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A simple model of three economies with two currencies: the eurozone and the USA

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  • Wynne Godley
  • Marc Lavoie

Abstract

This paper presents a Keynesian model which describes three countries trading merchandise and financial assets with one another. It is initially assumed that all three countries have independent fiscal policies but that two of the countries share a currency, hence the model can be used to make a preliminary analysis of the conduct of economic policy in 'the eurozone' vis-à-vis the rest of the world--'the USA'. The main conclusion will be that, if all three countries do indeed operate independent fiscal policies, the system will work under a floating currency regime, but only so long as the European central bank is prepared to modify the structure of its assets by accumulating an ever rising proportion of bills issued by any 'weak' euro country. Copyright 2007, Oxford University Press.

Suggested Citation

  • Wynne Godley & Marc Lavoie, 2007. "A simple model of three economies with two currencies: the eurozone and the USA," Cambridge Journal of Economics, Oxford University Press, vol. 31(1), pages 1-23, January.
  • Handle: RePEc:oup:cambje:v:31:y:2007:i:1:p:1-23
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    File URL: http://hdl.handle.net/10.1093/cje/bel010
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    Citations

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    Cited by:

    1. Asjad Naqvi & Engelbert Stockhammer, 2017. "Directed technological change in a post-Keynesian ecological macromodel," Working Papers PKWP1714, Post Keynesian Economics Society (PKES).
    2. Tim Jackson & Ben Drake & Peter Victor & Kurt Kratena & Mark Sommer, 2014. "Literature review and model development," WWWforEurope Working Papers series 65, WWWforEurope.
    3. Saadaoui, Jamel, 2012. "Déséquilibres globaux, taux de change d’équilibre et modélisation stock-flux cohérente
      [Global Imbalances, Equilibrium Exchange Rates and Stock-Flow Consistent Modelling]
      ," MPRA Paper 51332, University Library of Munich, Germany.
    4. Wayne, James J., 2014. "A Scientific Macroeconomic Model Derived from Fundamental Equation of Economics," MPRA Paper 59591, University Library of Munich, Germany.
    5. Eckhard Hein & Nina Dodig, 2014. "Financialisation, distribution, growth and crises – long-run tendencies," Working papers wpaper23, Financialisation, Economy, Society & Sustainable Development (FESSUD) Project.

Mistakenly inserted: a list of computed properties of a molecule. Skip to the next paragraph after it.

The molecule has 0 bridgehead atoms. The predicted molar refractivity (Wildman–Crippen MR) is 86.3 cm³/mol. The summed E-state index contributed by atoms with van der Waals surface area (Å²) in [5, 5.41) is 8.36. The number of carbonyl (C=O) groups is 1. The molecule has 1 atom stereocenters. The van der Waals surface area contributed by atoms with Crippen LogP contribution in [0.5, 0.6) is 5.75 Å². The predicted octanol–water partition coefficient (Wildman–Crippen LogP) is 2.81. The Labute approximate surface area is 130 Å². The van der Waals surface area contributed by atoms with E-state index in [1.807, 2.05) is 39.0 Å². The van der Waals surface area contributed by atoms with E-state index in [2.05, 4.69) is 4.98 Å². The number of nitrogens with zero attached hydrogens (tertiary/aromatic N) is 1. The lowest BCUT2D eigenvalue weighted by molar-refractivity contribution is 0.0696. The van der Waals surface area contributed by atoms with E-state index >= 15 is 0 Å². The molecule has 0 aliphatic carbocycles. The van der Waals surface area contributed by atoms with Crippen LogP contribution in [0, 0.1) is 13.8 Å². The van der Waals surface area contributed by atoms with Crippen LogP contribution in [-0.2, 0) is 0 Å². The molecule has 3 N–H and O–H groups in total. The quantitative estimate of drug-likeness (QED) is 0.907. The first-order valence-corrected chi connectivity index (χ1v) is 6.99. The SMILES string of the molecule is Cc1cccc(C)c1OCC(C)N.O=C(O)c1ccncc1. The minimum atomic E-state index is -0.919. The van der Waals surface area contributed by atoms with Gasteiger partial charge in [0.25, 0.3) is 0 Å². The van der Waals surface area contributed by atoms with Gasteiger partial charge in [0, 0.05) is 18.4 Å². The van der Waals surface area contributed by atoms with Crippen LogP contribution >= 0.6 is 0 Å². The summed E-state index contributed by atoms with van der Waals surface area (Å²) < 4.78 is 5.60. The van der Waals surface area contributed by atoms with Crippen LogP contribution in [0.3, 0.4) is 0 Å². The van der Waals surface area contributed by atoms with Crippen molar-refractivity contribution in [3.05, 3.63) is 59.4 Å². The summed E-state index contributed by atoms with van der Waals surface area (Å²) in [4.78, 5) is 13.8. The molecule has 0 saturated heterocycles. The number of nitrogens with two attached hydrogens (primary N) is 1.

6. Steve Keen, 2013. "Predicting the ‘Global Financial Crisis’: Post-Keynesian Macroeconomics," The Economic Record, The Economic Society of Australia, vol. 89(285), pages 228-254, June.
    7. Greg Hannsgen & Dimitri B. Papadimitriou, 2012. "Fiscal Traps and Macro Policy after the Eurozone Crisis," Economics Public Policy Brief Archive ppb_127, Levy Economics Institute.
    8. von Arnim, Rudiger, 2009. "Recession and rebalancing: How the housing and credit crises will impact US real activity," Journal of Policy Modeling, Elsevier, vol. 31(3), pages 309-324, May.
    9. repec:wfo:wstudy:47497 is not listed on IDEAS
    10. James J. Wayne, 2015. "Predicting Major Economic Events with Accuracy: A New Framework for Scientific Macroeconomic Models," American Journal of Economics and Sociology, Wiley Blackwell, vol. 74(2), pages 419-456, March.
    11. Marc Lavoie, 2015. "The Eurozone: Similitudes and differences with Keynes's Plan," IMK Working Paper 145-2015, IMK at the Hans Boeckler Foundation, Macroeconomic Policy Institute.
    12. Jean-Baptiste Gossé, 2009. "The Real and Financial Implications of the Global Saving Glut: A Three-Country Model," CEPN Working Papers hal-00380417, HAL.
    13. Fabrício Pitombo Leite, 2015. "Taking Godley's Ratios Seriously," Metroeconomica, Wiley Blackwell, vol. 66(3), pages 508-533, July.
    14. Jean-Baptiste Gossé, 2009. "The Real and Financial Implications of the Global Saving Glut: A Three-Country Model," Working Papers hal-00380417, HAL.

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